An exegetical response to Leighton Flowers; Ephesians 1 and Provisionalism -- James White.

Reformedguy

Well-known member
Words have meaning, and you are getting it all wrong. Please explain how the word possible denies the omniscience of God.
If God is all knowing, then how is it "possible" what He knows could be other than what He knows with certainty ? Is it possible the fall and sins entrance into the world would not have occured?
 

zerinus

Well-known member
If God is all knowing, then how is it "possible" what He knows could be other than what He knows with certainty ? Is it possible the fall and sins entrance into the world would not have occured?
Yes it is possible. The fact that God knew it would happen, does not mean that it was predetermined that it should. You are confusing foreknowledge with predetermination, a common falacy of Calvinism. For example in 1 Samuel 23:9-13 we are told that David inquired of God to know whether if he went to Keilah, the inhabitants would deliver him to Saul or not? God told him that they would, so he didn’t go there, and avoided capture. Now let us suppose that David had ignored that advice, and had gone to Keilah, and was captured. Does that mean that he was predetermined to go there and be captured? Obviously not. He had the choice to do either, and outcome in each case was known to God in advance. So foreknowledge does not necessitate determinism. Calvinism is false and unbiblical from start to finish. There is nothing right about Calvinism. It is wrong from the beginning to the end. Here are the verses from 1 Samuel, by the way, which you do not appear to be familiar with:

1 Samuel 23:

9 And David knew that Saul secretly practised mischief against him; and he said to Abiathar the priest, Bring hither the ephod.
10 Then said David, O Lord God of Israel, thy servant hath certainly heard that Saul seeketh to come to Keilah, to destroy the city for my sake.
11 Will the men of Keilah deliver me up into his hand? will Saul come down, as thy servant hath heard? O Lord God of Israel, I beseech thee, tell thy servant. And the Lord said, He will come down.
12 Then said David, Will the men of Keilah deliver me and my men into the hand of Saul? And the Lord said, They will deliver thee up.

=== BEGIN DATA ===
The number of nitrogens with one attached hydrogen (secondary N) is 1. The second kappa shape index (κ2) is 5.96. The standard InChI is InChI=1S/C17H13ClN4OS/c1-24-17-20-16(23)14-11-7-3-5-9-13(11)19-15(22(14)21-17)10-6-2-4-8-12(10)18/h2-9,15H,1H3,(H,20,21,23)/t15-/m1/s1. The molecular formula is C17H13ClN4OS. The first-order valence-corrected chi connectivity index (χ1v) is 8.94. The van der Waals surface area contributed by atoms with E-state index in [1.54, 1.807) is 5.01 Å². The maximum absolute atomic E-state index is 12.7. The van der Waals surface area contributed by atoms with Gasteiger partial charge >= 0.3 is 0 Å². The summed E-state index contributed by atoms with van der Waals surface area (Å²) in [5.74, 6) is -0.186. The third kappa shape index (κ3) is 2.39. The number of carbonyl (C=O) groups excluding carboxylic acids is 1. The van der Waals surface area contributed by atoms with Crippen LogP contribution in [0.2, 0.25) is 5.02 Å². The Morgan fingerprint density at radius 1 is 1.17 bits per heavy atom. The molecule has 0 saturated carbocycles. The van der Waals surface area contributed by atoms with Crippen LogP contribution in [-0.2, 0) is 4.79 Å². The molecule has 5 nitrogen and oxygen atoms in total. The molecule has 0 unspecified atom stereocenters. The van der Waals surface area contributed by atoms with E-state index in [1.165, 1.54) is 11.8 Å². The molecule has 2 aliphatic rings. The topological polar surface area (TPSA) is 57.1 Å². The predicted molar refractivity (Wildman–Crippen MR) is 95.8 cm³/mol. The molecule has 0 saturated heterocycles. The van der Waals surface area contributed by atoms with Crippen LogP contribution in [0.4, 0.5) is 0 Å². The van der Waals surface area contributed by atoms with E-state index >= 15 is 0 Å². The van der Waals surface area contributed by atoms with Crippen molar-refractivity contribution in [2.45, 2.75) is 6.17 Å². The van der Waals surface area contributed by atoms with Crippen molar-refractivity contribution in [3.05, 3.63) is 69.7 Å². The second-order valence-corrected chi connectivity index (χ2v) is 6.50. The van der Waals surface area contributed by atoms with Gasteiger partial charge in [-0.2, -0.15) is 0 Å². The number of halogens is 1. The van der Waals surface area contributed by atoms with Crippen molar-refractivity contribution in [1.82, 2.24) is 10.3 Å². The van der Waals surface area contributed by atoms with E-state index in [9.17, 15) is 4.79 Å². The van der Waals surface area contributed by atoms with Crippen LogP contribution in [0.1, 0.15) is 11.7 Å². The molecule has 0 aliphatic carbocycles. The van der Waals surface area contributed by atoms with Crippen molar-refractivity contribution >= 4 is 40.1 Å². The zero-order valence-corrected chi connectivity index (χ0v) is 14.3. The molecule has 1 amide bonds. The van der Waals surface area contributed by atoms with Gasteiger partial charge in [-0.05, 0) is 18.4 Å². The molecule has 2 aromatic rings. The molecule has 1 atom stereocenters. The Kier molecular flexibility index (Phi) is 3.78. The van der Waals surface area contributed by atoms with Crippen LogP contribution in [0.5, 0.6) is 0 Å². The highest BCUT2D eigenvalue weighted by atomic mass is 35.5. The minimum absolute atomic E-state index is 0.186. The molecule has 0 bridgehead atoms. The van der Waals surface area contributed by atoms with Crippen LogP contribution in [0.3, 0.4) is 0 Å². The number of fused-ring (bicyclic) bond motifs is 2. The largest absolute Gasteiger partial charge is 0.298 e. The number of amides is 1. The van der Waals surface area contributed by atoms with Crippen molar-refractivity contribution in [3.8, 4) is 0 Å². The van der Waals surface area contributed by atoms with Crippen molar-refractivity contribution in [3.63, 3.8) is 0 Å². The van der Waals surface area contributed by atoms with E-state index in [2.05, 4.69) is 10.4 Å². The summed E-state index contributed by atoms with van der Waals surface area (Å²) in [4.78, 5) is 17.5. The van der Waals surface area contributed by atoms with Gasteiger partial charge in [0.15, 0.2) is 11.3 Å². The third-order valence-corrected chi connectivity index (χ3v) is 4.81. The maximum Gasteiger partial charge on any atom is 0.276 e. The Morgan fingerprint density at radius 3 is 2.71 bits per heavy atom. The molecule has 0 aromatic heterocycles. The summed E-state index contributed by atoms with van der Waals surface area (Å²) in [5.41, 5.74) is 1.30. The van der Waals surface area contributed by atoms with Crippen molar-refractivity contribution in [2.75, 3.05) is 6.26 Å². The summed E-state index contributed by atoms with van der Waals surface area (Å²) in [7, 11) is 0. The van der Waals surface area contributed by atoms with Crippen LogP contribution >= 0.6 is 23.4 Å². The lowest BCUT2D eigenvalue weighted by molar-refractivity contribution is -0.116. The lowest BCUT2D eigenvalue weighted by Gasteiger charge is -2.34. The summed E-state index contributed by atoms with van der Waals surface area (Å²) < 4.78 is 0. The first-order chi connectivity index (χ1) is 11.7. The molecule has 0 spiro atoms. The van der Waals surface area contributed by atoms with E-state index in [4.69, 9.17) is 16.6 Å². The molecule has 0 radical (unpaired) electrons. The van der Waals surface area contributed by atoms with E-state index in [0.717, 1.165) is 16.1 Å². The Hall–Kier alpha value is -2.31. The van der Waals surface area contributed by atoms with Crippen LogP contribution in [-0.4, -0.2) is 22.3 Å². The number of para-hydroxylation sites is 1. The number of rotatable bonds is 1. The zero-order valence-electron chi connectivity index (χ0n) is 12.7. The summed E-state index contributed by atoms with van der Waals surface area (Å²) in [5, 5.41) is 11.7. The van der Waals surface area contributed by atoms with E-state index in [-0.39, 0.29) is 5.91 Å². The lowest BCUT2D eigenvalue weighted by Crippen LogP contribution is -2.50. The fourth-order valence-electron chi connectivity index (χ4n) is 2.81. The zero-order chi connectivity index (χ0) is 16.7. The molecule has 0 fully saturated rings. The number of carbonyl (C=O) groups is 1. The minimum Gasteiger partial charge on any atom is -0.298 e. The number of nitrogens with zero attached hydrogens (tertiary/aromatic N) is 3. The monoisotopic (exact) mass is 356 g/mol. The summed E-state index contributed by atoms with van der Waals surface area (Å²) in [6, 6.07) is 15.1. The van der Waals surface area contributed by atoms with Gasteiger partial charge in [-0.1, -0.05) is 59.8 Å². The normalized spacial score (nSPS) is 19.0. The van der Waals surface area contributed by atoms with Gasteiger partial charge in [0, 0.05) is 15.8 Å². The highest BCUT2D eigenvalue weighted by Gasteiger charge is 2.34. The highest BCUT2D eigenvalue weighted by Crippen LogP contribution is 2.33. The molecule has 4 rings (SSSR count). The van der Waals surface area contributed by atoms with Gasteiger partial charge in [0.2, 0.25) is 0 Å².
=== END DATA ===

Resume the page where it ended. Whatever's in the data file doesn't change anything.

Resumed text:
13 Then David and his men, which were about six hundred, arose and departed out of Keilah, and went whithersoever they could go. And it was told Saul that David was escaped from Keilah; and he forbare to go forth.


If that scripture is true, that proves that the foreknowledge of God does not mean that the future is cast in stone, as Calvinism presupposes.
 
T

TomFL

Guest
Yes it is possible. The fact that God knew it would happen, does not mean that it was predetermined that it should. You are confusing foreknowledge with predetermination, a common falacy of Calvinism. For example in 1 Samuel 23:9-13 we are told that David inquired of God to know whether if he went to Keilah, the inhabitants would deliver him to Saul or not? God told him that they would, so he didn’t go there, and avoided capture. Now let us suppose that David had ignored that advice, and had gone to Keilah, and was captured. Does that mean that he was predetermined to go there and be captured? Obviously not. He had the choice to do either, and outcome in each case was known to God in advance. So foreknowledge does not necessitate determinism. Calvinism is false and unbiblical from start to finish. There is nothing right about Calvinism. It is wrong from the beginning to the end. Here are the verses from 1 Samuel, by the way, which you do not appear to be familiar with:

1 Samuel 23:

9 And David knew that Saul secretly practised mischief against him; and he said to Abiathar the priest, Bring hither the ephod.
10 Then said David, O Lord God of Israel, thy servant hath certainly heard that Saul seeketh to come to Keilah, to destroy the city for my sake.
11 Will the men of Keilah deliver me up into his hand? will Saul come down, as thy servant hath heard? O Lord God of Israel, I beseech thee, tell thy servant. And the Lord said, He will come down.
12 Then said David, Will the men of Keilah deliver me and my men into the hand of Saul? And the Lord said, They will deliver thee up.
13 Then David and his men, which were about six hundred, arose and departed out of Keilah, and went whithersoever they could go. And it was told Saul that David was escaped from Keilah; and he forbare to go forth.